Tag Archive for: Falz

Album Review: On Falz’s Third LP Album, 27

On October 27, 2017, Falz clocked 27 and he celebrated his new age by dropping an album called 27. Dropping a surprise album will always be cool. It is a pity Beyoncé already immortalised this practice by lending it her name for our times.

At 17 songs (2 bonus tracks included) lasting two minutes shy of an hour, Falz put himself out on his B-Day to borrow from American Rapper Wayne’s rhymes. With Sess the Problem Kid producing 65 percent of the new album and cameo productions credits from Demsa, Studio Magic, Spax, Juls and Malik Berry, the 27 album could have bene numerically apt with 27 songs. Perhaps this will be a stretch on Falz’s concept, but no matter, 17 songs will do.

27 has the self-assuredness of a third album. Beginning with Polished, Falz adds the British accent to his arsenal of humour. His verses are the exact opposite of self-effacing. He brags about his sophistication with a promise. This song is not Kabiyesi, it is only a few paces behind it.

La Fête continues Falz’s linguistic exploitations with his florid attempt at French. At this point, it is clear Falz is having the time of his life on this album but his music isn’t. His music seems to have hit a plateau since Stories That Touch, coasting smoothly at a rather lazy pace.

Perhaps a better analogy will be to say Falz has found the perfect cocktail mix. Add Humour to real life events. Check for political correctness. Code-mix slowly. Switch if necessary. Check Sess. Wham! Music is ready.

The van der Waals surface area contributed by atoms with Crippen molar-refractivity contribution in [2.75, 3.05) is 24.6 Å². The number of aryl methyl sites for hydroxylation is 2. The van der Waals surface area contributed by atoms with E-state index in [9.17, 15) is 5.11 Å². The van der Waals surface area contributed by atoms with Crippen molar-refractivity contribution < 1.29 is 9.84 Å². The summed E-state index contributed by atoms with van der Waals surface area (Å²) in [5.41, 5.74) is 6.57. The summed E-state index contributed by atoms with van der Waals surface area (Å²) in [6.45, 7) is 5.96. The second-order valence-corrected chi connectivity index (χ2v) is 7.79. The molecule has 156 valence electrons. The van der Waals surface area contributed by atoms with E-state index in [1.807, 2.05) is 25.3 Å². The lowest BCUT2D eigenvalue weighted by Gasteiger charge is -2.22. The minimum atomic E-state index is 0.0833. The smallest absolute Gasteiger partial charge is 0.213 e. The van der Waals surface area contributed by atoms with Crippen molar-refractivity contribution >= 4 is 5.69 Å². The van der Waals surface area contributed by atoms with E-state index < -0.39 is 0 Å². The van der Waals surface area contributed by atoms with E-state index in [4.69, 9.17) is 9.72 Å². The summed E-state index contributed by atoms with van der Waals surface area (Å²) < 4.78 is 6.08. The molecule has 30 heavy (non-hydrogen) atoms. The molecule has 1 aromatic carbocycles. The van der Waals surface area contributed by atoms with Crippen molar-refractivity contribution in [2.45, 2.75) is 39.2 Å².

There is a niggling itch that this album comes from a place of complacency, not compulsion. There are moments of elegance here, trust me. Every so often, Falz doles some decent couplets that quickly follow a few laugh out loud moments. Songs like Something Light (the amazing rap duet with Ycee), The Lamba Song and Get Me stand out. Surprisingly, disappointing moments are few. What abounds are moments of disapproval.

Burna Boy couldn’t save Alright. Cliché couldn’t save Child of the World. It is nice to see Sir Dauda (remember him from Aramide’s Suitcase?) assisting on two songs Boogie and Confirm but these songs move the zeitgeist sideways, not forward. And, for the umpteenth time, Falz insists on his two-ness: his ability to flow in English and Yoruba like it is some kind of lofty accomplishment.

No, sir. Proficiency in Yoruba and English has been with us since Bishop Ajayi Crowther.

Falz hardly calls himself the Bahd guy anymore but he has neither lost his lens-less eyeglasses or humour. Full marks for timely arrival, 27 is a long time coming since Stories That Touch (released 2015) but STT is a tough act to beat. That album belongs in the realm of classic sophomores. With the daring and dumbfounding energy of a panther, this LP leapt on us and we have memories of songs like Karashika (part 1 and 2), Chardonnay Music and the elegant zeitgeist-defining Soft Work.

Every creative has got a story and Falz can’t deny his middle-class upbringing. There are no struggle stories to embrace. Instead, there are stories about dualities. English and Yoruba. Lawyer and Rapper. Player and Lover. Good Kid and Street Smarts. But three albums later, these stories hardly touch.

Simisola, The Chanteuse from Ondo Town

There is the coming-of-age album and there is the coming-to-stay album. Usually, there is an interregnum between the two, a time of experimentation and quiet transition. For Simisola Ogunleye, the Chanteuse from Ondo Town, this period was more experimental than silent.

Her coming of age album, Ogaju, a 10 track gospel album released in 2006, was produced by Samklef. Those in the know will remember Ara Ile, that delightful Funky Yoruba Gospel Song of divine adulation on heavy rotation on the makeshift campus fellowships. Those who had been converted to the discipline of listening to Nigerian sounds will, at least, remember her sophomore effort, a five track EP album Restless, best described these days as an Alternative Music Mixtape.